I love writing, but sometimes another creative muse pulls at me. During these times, I set aside my laptop to pick up a paint brush. I've always been an amateur artist, taking numerous classes and dabbling in several mediums from graphite to charcoal, pastels, and pen and ink. Then I discovered Winslow Homer's paintings and fell in love with watercolor.
I love the beauty of the flowing, merging washes. I love its transparency. I love how it can be extremely detailed like some of Edward Hopper's works or incredibly loose like those of Maurice Prendergast. I love the wet, luminous qualities of J.M.W. Turner's London sunsets and the dry, scraped, churning seas by Winslow Homer.
I recently signed up for a writer's conference and after finishing a two-day watercolor workshop, I couldn't help but compare and contrast these two creative outlets.
Okay, if the truth be told, after sweltering all day under the hot August sun painting this beautiful garden, it crossed my mind that writer's workshops were a tad easier. Standing before my easel eight hours later and feeling the sweat drip down my back, I yearned for a comfortable chair and air conditioning.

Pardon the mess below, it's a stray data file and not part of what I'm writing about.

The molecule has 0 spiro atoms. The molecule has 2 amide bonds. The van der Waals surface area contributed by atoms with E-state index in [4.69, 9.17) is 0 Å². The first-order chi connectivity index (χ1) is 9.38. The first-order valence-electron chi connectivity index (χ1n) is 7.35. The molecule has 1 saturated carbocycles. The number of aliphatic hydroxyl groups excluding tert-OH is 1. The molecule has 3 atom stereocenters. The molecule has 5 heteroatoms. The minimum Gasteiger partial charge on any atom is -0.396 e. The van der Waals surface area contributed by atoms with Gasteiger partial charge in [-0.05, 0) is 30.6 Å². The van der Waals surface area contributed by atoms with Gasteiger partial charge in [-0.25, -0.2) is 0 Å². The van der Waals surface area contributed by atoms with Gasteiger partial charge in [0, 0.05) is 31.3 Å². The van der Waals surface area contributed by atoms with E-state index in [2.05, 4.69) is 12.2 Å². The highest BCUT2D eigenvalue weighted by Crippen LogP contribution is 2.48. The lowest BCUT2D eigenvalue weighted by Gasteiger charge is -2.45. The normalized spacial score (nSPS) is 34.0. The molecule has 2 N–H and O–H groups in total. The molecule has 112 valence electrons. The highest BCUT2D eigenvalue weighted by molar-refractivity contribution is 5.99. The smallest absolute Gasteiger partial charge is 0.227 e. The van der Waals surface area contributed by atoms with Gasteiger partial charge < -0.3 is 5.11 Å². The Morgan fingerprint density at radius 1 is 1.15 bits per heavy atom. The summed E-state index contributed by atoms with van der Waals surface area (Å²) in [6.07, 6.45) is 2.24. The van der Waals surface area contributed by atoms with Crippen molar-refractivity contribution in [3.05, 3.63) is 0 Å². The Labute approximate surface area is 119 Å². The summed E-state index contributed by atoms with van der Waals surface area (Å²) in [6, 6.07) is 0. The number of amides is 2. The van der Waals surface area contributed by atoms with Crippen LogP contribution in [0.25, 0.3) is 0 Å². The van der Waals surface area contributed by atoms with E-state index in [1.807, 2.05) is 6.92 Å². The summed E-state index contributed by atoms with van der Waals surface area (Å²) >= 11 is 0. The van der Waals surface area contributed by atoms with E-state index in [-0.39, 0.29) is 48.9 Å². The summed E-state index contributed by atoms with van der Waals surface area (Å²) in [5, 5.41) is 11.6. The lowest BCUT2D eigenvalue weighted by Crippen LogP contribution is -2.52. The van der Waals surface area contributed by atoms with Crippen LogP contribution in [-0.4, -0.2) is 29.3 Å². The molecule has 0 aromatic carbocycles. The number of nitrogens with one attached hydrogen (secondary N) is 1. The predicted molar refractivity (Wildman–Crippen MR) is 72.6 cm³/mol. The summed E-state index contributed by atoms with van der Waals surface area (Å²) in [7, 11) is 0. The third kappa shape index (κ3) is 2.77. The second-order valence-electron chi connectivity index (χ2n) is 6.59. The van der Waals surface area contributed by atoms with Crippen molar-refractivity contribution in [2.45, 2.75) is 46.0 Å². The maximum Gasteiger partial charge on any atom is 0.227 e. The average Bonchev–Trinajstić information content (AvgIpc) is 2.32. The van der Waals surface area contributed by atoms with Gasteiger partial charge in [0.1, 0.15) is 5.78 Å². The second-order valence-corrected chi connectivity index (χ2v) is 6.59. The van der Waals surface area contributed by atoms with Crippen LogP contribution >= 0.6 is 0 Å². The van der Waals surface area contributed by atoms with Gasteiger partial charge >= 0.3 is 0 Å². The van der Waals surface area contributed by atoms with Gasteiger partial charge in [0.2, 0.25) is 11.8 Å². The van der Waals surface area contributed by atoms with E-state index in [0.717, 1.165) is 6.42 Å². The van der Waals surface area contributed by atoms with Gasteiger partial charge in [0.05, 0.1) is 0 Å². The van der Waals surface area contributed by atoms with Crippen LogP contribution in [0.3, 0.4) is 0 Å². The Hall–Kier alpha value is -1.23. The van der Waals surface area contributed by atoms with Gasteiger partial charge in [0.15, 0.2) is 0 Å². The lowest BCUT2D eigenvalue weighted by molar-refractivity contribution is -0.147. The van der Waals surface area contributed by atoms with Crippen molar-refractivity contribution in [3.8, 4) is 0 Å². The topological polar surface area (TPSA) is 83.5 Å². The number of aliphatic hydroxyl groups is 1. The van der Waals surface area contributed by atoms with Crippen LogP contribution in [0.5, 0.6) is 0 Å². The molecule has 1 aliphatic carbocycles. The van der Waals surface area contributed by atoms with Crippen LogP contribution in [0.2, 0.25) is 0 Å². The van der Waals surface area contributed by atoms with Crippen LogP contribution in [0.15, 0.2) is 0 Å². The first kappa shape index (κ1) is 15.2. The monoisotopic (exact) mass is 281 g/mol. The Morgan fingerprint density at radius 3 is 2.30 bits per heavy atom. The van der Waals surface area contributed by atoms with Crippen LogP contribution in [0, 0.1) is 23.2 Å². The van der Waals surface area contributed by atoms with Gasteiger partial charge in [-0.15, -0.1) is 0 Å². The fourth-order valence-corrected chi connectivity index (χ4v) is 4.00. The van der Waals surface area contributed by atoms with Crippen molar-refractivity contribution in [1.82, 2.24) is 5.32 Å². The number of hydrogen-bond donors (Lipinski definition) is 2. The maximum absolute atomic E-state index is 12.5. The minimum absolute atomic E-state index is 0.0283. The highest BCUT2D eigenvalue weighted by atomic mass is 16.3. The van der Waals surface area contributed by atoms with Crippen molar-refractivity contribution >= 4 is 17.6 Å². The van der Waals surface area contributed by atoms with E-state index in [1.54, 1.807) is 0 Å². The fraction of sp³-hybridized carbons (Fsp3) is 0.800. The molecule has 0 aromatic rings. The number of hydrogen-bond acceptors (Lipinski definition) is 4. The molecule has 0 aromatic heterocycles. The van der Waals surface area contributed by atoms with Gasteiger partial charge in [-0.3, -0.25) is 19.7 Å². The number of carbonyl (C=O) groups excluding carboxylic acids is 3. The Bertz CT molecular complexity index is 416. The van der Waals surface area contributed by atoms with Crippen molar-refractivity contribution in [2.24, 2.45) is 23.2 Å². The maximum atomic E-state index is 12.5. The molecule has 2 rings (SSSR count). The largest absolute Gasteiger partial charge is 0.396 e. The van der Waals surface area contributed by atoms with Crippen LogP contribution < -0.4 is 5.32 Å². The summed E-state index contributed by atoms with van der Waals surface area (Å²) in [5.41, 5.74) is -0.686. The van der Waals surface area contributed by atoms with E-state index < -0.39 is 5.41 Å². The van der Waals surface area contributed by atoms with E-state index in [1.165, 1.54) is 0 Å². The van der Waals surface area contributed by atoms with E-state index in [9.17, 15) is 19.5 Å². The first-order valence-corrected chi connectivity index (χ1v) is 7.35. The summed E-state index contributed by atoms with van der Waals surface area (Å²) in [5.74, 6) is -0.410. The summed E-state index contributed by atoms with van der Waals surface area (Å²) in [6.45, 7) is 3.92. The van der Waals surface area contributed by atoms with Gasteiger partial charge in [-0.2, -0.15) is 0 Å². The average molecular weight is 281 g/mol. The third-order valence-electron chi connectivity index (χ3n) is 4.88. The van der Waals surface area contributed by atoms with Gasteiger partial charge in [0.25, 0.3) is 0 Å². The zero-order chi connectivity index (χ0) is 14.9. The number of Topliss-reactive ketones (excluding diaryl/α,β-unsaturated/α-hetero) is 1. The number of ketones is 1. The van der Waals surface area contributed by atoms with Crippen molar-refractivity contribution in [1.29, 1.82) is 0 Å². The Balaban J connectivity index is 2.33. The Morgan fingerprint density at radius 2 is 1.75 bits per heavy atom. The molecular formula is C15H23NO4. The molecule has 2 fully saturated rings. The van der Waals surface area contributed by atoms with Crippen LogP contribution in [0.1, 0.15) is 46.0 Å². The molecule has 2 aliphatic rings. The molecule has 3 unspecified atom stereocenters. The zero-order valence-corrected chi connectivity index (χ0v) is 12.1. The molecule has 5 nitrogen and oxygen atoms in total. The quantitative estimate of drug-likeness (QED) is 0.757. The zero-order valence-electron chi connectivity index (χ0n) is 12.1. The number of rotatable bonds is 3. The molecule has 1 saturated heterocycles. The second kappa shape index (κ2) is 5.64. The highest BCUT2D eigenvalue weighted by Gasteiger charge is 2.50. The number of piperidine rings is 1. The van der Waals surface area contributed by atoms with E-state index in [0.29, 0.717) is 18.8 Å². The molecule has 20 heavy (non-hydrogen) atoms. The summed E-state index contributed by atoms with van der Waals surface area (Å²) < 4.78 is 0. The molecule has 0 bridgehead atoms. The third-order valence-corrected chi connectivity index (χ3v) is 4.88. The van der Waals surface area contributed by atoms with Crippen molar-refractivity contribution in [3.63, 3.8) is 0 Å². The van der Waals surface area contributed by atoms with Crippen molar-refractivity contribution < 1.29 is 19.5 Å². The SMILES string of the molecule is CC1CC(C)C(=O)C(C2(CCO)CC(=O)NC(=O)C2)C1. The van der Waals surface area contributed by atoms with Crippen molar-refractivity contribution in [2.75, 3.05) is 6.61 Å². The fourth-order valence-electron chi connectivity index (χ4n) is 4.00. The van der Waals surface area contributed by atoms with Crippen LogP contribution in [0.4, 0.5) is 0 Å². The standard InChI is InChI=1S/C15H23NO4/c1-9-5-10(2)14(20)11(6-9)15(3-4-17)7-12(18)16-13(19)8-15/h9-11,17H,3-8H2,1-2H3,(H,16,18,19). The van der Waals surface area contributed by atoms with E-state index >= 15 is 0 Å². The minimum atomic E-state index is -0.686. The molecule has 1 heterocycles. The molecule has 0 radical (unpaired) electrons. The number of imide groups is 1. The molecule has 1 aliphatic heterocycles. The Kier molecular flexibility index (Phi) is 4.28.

I went to clean up my stuff, and it took a couple trips to the car to lug easel and umbrella, the finished painting, the paints, brushes, water jugs, and paper towels, etc. I won't be complaining the next time I have to slip my laptop in its case and carry it from library to car.
While the logistics involved in writing have an advantage over painting, there is still nothing like seeing a finished picture at the end of the day. Seeing a painting I've worked hours on come together is like magic. And -- there are no edits and revisions aside from a small touch up here and there. Toss it in a frame, and everyone can admire it.
There are also many similarities between the two. Surprises can be found in both. In writing, characters can go off script and yet these detours often enhance a story. Sometimes what I believe to be a mistake in my painting, like two colors inadvertently merging can make a picture beautiful. Similar to story ideas popping into a writer's head, I'll see a beautiful scenic vista and yearn to capture it in paint.
Best of all, in both writing and painting, I can get blocked. It's at these time that I'm lucky to have two creative outlets to which I can turn. If both outlets are blocked, I simply pick up a book and dive into another love.